A pterygium (pronounced “ter y gee um”) is small “wing-shaped” fleshy membrane that slowly grows over the cornea. Although it usually grows in the nasal aspect of the eye (closer to the nose), it can grow on the temporal aspect as well, and it is not uncommon to see them cover both sides of the cornea at the same time (kissing pterygia).
It is not exactly clear why they develop, but it is understood that there is a genetic component as well as a history of high exposure to sunlight (people who live in equatorial regions of the earth tend to get them more frequently). Pterygia affect millions of people’s eyes and causes chronic irritation, redness, and tearing. In severe cases, they can cause severe astigmatism and even blindness.
Although regular lubrication with artificial tears and the use of vaso-constrictive eye drops (Naphcon or Visine) helps relieve some of the symptoms of pterygia, they never regress spontaneously and require surgery to avoid worsening symptoms and improving vision.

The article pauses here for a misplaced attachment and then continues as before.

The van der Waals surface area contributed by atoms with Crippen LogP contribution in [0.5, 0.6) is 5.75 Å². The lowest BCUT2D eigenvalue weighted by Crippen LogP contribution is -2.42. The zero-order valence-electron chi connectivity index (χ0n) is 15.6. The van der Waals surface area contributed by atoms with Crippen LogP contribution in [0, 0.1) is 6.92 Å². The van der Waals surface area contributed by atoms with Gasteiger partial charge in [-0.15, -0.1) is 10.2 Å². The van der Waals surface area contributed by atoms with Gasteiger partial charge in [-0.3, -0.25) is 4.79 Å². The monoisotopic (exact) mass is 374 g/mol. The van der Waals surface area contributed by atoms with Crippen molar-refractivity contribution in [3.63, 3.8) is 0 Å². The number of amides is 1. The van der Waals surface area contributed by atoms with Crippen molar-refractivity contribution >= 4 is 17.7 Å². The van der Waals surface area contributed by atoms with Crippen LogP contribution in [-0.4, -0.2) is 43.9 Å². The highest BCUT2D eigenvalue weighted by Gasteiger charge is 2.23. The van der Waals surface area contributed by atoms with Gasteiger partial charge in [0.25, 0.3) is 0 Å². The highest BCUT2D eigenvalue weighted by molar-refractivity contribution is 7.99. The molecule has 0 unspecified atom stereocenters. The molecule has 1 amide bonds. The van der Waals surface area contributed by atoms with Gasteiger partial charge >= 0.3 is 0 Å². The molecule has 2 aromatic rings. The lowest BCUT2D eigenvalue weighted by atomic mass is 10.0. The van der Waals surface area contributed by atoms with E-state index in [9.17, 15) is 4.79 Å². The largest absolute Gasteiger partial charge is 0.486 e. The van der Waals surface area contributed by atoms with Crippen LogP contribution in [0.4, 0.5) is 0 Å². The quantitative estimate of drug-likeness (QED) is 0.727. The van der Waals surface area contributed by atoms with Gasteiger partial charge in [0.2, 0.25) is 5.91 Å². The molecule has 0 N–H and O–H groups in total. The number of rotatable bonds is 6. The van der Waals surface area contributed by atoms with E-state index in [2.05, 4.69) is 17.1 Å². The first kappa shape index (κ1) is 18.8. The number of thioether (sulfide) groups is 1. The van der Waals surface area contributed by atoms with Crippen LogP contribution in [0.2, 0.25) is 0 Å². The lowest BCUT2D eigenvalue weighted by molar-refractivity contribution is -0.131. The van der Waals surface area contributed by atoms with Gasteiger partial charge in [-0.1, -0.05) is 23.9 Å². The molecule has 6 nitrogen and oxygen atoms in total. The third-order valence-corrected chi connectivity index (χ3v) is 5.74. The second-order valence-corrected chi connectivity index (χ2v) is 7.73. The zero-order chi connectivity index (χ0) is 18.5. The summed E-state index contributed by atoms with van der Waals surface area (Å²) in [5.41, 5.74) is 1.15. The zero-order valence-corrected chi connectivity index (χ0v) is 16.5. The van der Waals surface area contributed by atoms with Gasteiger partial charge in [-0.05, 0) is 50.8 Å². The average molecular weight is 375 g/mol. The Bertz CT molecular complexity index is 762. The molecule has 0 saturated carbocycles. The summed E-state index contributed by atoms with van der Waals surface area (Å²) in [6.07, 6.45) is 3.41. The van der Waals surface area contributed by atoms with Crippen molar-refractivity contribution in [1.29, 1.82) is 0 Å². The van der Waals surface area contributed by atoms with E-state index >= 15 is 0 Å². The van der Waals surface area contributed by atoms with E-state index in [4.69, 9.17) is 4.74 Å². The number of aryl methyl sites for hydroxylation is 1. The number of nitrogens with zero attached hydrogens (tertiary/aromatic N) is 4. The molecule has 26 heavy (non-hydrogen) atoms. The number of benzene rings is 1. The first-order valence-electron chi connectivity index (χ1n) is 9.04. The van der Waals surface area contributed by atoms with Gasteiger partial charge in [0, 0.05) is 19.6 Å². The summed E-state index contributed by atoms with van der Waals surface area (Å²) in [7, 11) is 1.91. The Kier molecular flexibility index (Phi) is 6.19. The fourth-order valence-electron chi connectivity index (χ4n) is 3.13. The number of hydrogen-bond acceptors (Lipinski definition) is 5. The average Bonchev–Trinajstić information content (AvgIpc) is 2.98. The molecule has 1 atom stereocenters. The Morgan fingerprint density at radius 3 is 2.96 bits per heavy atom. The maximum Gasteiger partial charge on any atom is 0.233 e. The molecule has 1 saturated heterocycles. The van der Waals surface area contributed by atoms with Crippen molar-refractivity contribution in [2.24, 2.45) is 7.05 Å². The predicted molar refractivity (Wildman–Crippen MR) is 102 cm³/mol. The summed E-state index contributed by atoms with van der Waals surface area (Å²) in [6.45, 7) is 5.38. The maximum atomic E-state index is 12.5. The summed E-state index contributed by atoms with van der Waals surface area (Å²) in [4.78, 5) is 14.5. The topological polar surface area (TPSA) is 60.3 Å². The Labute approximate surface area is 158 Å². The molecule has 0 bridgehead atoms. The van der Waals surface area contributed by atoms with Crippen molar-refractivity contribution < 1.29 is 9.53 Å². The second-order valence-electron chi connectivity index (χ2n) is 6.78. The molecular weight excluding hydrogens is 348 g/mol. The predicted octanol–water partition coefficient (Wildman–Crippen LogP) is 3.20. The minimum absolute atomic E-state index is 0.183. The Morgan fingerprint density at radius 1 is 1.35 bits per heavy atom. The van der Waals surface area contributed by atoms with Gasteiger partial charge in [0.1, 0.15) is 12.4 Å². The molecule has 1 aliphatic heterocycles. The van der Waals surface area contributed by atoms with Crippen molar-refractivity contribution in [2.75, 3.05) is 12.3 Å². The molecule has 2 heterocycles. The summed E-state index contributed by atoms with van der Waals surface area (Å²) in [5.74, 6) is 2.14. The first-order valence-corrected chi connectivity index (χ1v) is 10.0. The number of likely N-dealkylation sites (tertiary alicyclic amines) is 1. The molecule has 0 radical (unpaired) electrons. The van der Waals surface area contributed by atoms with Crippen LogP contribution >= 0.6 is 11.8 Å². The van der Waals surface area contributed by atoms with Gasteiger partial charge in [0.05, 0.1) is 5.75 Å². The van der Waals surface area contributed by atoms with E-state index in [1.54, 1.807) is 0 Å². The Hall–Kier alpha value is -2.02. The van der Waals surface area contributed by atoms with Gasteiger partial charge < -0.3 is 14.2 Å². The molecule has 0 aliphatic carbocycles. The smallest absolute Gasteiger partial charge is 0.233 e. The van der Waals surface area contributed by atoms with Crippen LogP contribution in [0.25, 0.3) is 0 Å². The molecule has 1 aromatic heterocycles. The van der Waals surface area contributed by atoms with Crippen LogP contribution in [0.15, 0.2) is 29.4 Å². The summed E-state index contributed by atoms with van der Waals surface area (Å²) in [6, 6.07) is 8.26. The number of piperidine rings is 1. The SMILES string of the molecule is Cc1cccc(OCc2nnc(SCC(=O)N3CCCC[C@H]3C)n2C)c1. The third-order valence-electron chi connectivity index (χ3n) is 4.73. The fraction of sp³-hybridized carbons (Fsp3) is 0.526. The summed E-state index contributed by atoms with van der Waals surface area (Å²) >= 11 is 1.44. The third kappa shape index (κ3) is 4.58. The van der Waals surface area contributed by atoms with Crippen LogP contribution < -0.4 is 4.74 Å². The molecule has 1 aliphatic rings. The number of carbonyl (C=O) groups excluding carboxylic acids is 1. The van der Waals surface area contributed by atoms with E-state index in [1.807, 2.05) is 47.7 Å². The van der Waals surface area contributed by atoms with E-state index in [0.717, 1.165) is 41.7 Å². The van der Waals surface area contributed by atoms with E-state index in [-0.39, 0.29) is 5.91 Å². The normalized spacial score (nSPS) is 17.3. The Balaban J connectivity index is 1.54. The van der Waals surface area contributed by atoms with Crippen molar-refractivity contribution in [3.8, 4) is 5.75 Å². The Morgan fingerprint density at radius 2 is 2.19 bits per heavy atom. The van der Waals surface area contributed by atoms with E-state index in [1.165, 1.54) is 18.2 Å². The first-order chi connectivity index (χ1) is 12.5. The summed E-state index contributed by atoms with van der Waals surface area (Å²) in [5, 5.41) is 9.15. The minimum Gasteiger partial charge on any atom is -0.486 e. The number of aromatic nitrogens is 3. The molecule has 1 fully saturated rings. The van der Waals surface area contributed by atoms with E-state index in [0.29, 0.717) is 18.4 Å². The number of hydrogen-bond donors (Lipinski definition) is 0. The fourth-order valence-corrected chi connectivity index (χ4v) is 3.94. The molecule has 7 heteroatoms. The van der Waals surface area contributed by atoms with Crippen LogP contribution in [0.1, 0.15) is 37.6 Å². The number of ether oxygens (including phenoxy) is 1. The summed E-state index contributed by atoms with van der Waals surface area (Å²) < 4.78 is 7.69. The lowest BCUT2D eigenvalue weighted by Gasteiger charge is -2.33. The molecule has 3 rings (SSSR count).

Pterygia can be surgically removed using local anesthesia only. Once removed, it is very important to cover the area that used to be involved with either a small piece of the conjunctiva (the thin clear skin that covers our eyeballs) from one’s own eye in order to prevent the pterygium from coming back.
A small piece of conjunctiva (the thin clear skin that covers the eye ball) is removed and placed over the area where the old pterygium used to be. Even today, this graft is resected by ophthalmologists using a blade or scissors. This makes the eye bleed profusely and makes the surgery much more difficult, lengthy, and invasive.
Anytime the skin of the eye (conjunctiva) is damaged or excised (e.g., during pterygium surgery), the affected area needs to be covered up in order to avoid pain, irritation, infection, and problems with the underlying sclera (the white skeleton of the eye-ball). To this effect, most eye surgeons have to reconstruct the bare surface of the eye-ball. Oftentimes, a small patch of the eye’s skin (conjunctiva) is borrowed from under the top of the eye as this part is covered by the upper eyelid anyway and doesn’t cause any pain / irritation. This is the best way to reconstruct the eye, but there are instances where this part has either been previously removed or damaged (e.g. during previous pterygium or glaucoma surgery). In such patients, a small patch of a thin processed amniotic membrane can be used to reconstruct the defective area.